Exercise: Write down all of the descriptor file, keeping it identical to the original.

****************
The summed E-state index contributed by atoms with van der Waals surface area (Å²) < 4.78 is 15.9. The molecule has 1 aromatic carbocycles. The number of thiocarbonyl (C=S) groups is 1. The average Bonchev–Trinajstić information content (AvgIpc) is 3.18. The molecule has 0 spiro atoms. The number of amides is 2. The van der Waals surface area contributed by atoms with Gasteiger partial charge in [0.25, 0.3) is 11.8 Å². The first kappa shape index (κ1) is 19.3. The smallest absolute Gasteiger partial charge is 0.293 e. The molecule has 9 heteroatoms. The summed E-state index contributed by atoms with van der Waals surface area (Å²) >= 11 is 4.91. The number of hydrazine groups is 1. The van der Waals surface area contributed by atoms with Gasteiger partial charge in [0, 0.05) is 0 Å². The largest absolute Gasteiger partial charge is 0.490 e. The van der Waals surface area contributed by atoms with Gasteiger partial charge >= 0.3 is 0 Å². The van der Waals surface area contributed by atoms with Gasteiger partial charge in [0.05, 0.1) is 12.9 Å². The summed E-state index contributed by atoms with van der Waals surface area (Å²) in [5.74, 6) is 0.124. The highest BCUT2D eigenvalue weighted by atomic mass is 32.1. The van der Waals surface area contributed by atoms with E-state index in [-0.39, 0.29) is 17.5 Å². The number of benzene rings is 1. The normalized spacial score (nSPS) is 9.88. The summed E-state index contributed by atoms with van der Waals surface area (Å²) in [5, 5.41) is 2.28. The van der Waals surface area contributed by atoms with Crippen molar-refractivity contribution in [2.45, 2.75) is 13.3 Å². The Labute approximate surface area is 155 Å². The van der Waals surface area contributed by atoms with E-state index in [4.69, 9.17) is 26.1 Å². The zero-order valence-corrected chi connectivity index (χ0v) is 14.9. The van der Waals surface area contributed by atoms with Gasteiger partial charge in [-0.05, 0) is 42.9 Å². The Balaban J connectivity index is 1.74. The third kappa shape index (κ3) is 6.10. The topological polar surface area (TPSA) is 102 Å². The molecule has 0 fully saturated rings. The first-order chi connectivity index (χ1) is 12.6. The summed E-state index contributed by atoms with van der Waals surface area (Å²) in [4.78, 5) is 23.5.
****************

The summed E-state index contributed by atoms with van der Waals surface area (Å²) < 4.78 is 15.9. The molecule has 1 aromatic carbocycles. The number of thiocarbonyl (C=S) groups is 1. The average Bonchev–Trinajstić information content (AvgIpc) is 3.18. The molecule has 0 spiro atoms. The number of amides is 2. The van der Waals surface area contributed by atoms with Gasteiger partial charge in [0.25, 0.3) is 11.8 Å². The first kappa shape index (κ1) is 19.3. The smallest absolute Gasteiger partial charge is 0.293 e. The molecule has 9 heteroatoms. The summed E-state index contributed by atoms with van der Waals surface area (Å²) >= 11 is 4.91. The number of hydrazine groups is 1. The van der Waals surface area contributed by atoms with Gasteiger partial charge in [0, 0.05) is 0 Å². The largest absolute Gasteiger partial charge is 0.490 e. The van der Waals surface area contributed by atoms with Gasteiger partial charge >= 0.3 is 0 Å². The van der Waals surface area contributed by atoms with Gasteiger partial charge in [0.05, 0.1) is 12.9 Å². The summed E-state index contributed by atoms with van der Waals surface area (Å²) in [5.74, 6) is 0.124. The highest BCUT2D eigenvalue weighted by atomic mass is 32.1. The van der Waals surface area contributed by atoms with E-state index in [-0.39, 0.29) is 17.5 Å². The number of benzene rings is 1. The normalized spacial score (nSPS) is 9.88. The summed E-state index contributed by atoms with van der Waals surface area (Å²) in [5, 5.41) is 2.28. The van der Waals surface area contributed by atoms with Crippen molar-refractivity contribution in [2.45, 2.75) is 13.3 Å². The Labute approximate surface area is 155 Å². The van der Waals surface area contributed by atoms with E-state index in [4.69, 9.17) is 26.1 Å². The zero-order valence-corrected chi connectivity index (χ0v) is 14.9. The van der Waals surface area contributed by atoms with Gasteiger partial charge in [-0.05, 0) is 42.9 Å². The Balaban J connectivity index is 1.74. The third kappa shape index (κ3) is 6.10. The topological polar surface area (TPSA) is 102 Å². The molecule has 0 fully saturated rings. The first-order chi connectivity index (χ1) is 12.6. The summed E-state index contributed by atoms with van der Waals surface area (Å²) in [4.78, 5) is 23.5.